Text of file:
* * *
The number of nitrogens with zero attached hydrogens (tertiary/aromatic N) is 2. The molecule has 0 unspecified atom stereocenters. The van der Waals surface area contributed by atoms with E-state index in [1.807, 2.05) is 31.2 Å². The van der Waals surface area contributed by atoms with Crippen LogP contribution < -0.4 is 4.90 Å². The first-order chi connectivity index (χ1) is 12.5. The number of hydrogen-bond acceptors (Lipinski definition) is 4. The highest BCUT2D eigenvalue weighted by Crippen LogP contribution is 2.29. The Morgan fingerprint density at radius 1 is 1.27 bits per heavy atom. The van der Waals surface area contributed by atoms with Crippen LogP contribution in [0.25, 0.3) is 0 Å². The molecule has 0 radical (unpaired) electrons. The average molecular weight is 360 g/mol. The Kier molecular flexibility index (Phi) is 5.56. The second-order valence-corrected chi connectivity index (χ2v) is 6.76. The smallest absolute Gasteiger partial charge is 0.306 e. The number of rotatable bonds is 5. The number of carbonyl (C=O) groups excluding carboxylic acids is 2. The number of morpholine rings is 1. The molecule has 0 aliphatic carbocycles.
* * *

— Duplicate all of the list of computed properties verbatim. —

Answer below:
The number of nitrogens with zero attached hydrogens (tertiary/aromatic N) is 2. The molecule has 0 unspecified atom stereocenters. The van der Waals surface area contributed by atoms with E-state index in [1.807, 2.05) is 31.2 Å². The van der Waals surface area contributed by atoms with Crippen LogP contribution < -0.4 is 4.90 Å². The first-order chi connectivity index (χ1) is 12.5. The number of hydrogen-bond acceptors (Lipinski definition) is 4. The highest BCUT2D eigenvalue weighted by Crippen LogP contribution is 2.29. The Morgan fingerprint density at radius 1 is 1.27 bits per heavy atom. The van der Waals surface area contributed by atoms with Crippen LogP contribution in [0.25, 0.3) is 0 Å². The molecule has 0 radical (unpaired) electrons. The average molecular weight is 360 g/mol. The Kier molecular flexibility index (Phi) is 5.56. The second-order valence-corrected chi connectivity index (χ2v) is 6.76. The smallest absolute Gasteiger partial charge is 0.306 e. The number of rotatable bonds is 5. The number of carbonyl (C=O) groups excluding carboxylic acids is 2. The number of morpholine rings is 1. The molecule has 0 aliphatic carbocycles.